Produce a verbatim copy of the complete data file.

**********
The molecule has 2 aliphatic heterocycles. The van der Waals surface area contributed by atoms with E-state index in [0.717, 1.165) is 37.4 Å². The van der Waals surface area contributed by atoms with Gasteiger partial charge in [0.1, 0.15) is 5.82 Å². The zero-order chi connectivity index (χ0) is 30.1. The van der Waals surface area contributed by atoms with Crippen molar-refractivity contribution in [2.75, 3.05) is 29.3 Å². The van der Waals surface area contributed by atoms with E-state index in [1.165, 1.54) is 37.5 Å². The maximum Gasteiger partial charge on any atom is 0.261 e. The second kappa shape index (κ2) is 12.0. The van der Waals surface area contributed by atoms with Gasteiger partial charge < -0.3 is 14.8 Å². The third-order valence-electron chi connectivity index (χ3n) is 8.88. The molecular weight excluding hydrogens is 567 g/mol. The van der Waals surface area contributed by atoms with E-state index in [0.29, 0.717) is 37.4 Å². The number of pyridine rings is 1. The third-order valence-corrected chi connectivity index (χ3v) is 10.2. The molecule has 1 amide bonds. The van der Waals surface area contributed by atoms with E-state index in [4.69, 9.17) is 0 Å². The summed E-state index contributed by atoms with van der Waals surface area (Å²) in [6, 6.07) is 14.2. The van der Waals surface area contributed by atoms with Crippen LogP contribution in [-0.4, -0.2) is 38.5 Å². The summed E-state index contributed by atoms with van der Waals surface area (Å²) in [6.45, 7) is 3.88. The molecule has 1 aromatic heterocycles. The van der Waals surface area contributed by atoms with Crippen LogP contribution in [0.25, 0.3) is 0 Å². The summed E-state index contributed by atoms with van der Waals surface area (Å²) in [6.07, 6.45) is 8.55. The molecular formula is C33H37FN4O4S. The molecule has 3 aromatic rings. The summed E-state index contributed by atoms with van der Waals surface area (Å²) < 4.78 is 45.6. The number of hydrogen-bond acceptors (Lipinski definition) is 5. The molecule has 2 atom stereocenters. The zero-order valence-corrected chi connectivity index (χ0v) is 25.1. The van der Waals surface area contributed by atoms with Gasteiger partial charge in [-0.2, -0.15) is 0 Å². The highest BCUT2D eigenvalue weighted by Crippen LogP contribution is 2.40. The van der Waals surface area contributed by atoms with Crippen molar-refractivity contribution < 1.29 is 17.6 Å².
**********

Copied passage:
The molecule has 2 aliphatic heterocycles. The van der Waals surface area contributed by atoms with E-state index in [0.717, 1.165) is 37.4 Å². The van der Waals surface area contributed by atoms with Gasteiger partial charge in [0.1, 0.15) is 5.82 Å². The zero-order chi connectivity index (χ0) is 30.1. The van der Waals surface area contributed by atoms with Crippen molar-refractivity contribution in [2.75, 3.05) is 29.3 Å². The van der Waals surface area contributed by atoms with E-state index in [1.165, 1.54) is 37.5 Å². The maximum Gasteiger partial charge on any atom is 0.261 e. The second kappa shape index (κ2) is 12.0. The van der Waals surface area contributed by atoms with Gasteiger partial charge < -0.3 is 14.8 Å². The third-order valence-electron chi connectivity index (χ3n) is 8.88. The molecular weight excluding hydrogens is 567 g/mol. The van der Waals surface area contributed by atoms with E-state index in [0.29, 0.717) is 37.4 Å². The number of pyridine rings is 1. The third-order valence-corrected chi connectivity index (χ3v) is 10.2. The molecule has 1 amide bonds. The van der Waals surface area contributed by atoms with E-state index in [4.69, 9.17) is 0 Å². The summed E-state index contributed by atoms with van der Waals surface area (Å²) in [6, 6.07) is 14.2. The van der Waals surface area contributed by atoms with Crippen LogP contribution in [-0.4, -0.2) is 38.5 Å². The summed E-state index contributed by atoms with van der Waals surface area (Å²) in [6.45, 7) is 3.88. The molecule has 1 aromatic heterocycles. The van der Waals surface area contributed by atoms with Crippen LogP contribution in [0.25, 0.3) is 0 Å². The summed E-state index contributed by atoms with van der Waals surface area (Å²) in [6.07, 6.45) is 8.55. The molecular formula is C33H37FN4O4S. The molecule has 3 aromatic rings. The summed E-state index contributed by atoms with van der Waals surface area (Å²) < 4.78 is 45.6. The number of hydrogen-bond acceptors (Lipinski definition) is 5. The molecule has 2 atom stereocenters. The zero-order valence-corrected chi connectivity index (χ0v) is 25.1. The van der Waals surface area contributed by atoms with Gasteiger partial charge in [-0.2, -0.15) is 0 Å². The highest BCUT2D eigenvalue weighted by Crippen LogP contribution is 2.40. The van der Waals surface area contributed by atoms with Crippen molar-refractivity contribution < 1.29 is 17.6 Å².